Camouflaged in rock, the Lookout Studio has viewing platforms, books, jewelry, and gifts on several levels. Photo by Linda Koutsky

Historic Minnesota buildings 1,500 miles from here

Though I will not be turning 100 years old this Aug. 25, I do share my birthday with the National Park Service and I decided to take them up on their offer to celebrate.

In 1916, the National Park Service was created by an act of Congress and Yellowstone became the first park. Typically we think of the vast, mountainous National Parks, but they actually come in many shapes and sizes. Today there are more than 400 different sites in the park system that range from monuments, battlefields, lakeshores, historic places and trails. We have five right here in Minnesota: Grand Portage and Pipestone National Monuments, North Country National Scenic Trail, Saint Croix National Scenic Riverway, the Mississippi River & Recreation Area, and Voyageurs National Park. I love Minnesota’s parks, but for this celebration I decided to go West.

It was 115 degrees outside of my compact rental car. On the seat next to me were three bottles of water, two granola bars, and a paper map flapping in front of the air-conditioning vent. The drive was in as remote a place as I’ve ever been, but the roads were so smooth it felt like flying. I filled up with gas several times along the way because it didn’t look like there would be many opportunities. But after driving four hours from Las Vegas I arrived at my destination: the Grand Canyon.

It takes your breath away. And it makes you feel really small. The layers of purple and brown and rust swirl in front of your eyes like they’re trying to hypnotize you. Even those without a fear of heights need time to get adjusted to the biggest dropoff they’ve ever seen in their lives. The sweeping vistas were overwhelming. After about an hour my hat didn’t provide enough shade and the water was gone, so I headed for El Tovar and checked in.

The South Rim’s Grand Canyon Village is a cluster of interpretive centers, gift shops, cabins, and lodges. Most are built of long dark logs with chunky beige rocks in a loose Southwestern architectural style. Many are more than 100 years old and together they make up a National Historic District. Designed by Charles Whittlesey and built by Fred Harvey in 1905, El Tovar provided the park’s first overnight accommodations. Opening that same year was Hopi House — Minnesotan Mary Colter’s first of six buildings at the Grand Canyon.

Mary Elizabeth Jane Colter was born in Pittsburgh in 1869 but lived in St. Paul from age 11 on and considered Minnesota her home. After high school she attended art school in San Francisco and apprenticed with an architectural firm. Colter returned to St. Paul after graduating and taught for 15 years. In 1902, through contact with a friend working for Fred Harvey Company, Colter was hired as an architect and designer for the expanding line of railroad hotels. Her first job was in Albuquerque. She was known for using materials found on site, paying homage to earlier residents, and designing buildings in harmony with the environment. She worked for the company for 40 years. She was a pioneer in hospitality design as well as for women in architecture.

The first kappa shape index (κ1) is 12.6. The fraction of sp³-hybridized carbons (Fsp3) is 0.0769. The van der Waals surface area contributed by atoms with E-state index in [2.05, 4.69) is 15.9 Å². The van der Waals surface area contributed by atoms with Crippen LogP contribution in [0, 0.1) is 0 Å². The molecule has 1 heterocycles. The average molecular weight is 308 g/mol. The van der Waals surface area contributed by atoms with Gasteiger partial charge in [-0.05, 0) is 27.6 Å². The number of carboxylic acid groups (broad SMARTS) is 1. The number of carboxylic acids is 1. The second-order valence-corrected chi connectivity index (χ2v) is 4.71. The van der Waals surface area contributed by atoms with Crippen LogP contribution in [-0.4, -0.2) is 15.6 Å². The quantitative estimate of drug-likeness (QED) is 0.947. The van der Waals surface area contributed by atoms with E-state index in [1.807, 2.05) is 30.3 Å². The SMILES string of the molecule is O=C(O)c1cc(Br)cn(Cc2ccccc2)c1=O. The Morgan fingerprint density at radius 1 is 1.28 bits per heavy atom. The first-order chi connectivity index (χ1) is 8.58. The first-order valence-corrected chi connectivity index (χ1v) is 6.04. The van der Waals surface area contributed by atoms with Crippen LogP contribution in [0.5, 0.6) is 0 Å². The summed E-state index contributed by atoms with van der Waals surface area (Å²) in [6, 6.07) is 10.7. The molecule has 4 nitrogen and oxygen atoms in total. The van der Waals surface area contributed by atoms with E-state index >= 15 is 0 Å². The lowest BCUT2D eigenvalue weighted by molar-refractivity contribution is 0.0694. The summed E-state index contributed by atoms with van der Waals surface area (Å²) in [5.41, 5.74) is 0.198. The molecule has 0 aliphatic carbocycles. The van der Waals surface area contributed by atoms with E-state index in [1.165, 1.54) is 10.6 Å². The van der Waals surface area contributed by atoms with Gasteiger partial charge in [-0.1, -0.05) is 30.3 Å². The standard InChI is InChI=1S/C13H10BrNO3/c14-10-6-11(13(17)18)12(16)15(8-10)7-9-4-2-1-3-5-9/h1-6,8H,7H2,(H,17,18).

I felt right at home in her buildings. All that stone kept the buildings really cool too. And that kept me in the shops longer. So I ended up buying more: a book about Mary Colter, a 100th birthday T-shirt, a couple pieces of jewelry. I guess that’s what Fred Harvey planned when he built majestic hotels in stunning locations with beautiful gift shops.

Bright Angel Lodge set the standard for National Park lodging with its rustic timber appearance. Photo by Linda Koutsky
Bright Angel Lodge set the standard for National Park lodging with its rustic timber appearance. Photo by Linda Koutsky


Mary Colter’s Grand Canyon buildings:

— Hopi House: A tiered pile of red sandstone rocks patterned after a nearby ancient Hopi Indian building. Opened in 1905 as a gift shop selling Native American arts and crafts and is still a gift shop today, more than 100 years later!

— Lookout Studio: Perched out on a narrow ledge, this 1914 building literally grows out of the canyon edge and imitates ancient stone dwellings.

— Hermits Rest: Built in 1914 for stagecoach tourists on the 8-mile-long Hermits Rest Trail, this small building and concession stand was designed to look like it was built by a mountain man. An enormous stone arch fireplace is the centerpiece.

— Phantom Ranch: On the canyon floor and accessible only by foot, mule, or raft, the 1922 cabins are made of timber and round Colorado River boulders.

— Desert View Watchtower: An Anasazi-style rock tower built in 1932.

— Bright Angel Lodge: Colter’s 1935 geologic fireplace in the Fred Harvey History Room shows the layers of different rocks that make up Grand Canyon’s walls.

LUNCH TIP: El Tovar’s dining room has served Teddy Roosevelt, Bill Clinton, Albert Einstein, Paul McCartney, and numerous others. It’s unlikely my salmon came from the Colorado River below, but surrounded by the rustic woodsy environment it tasted like a fresh catch.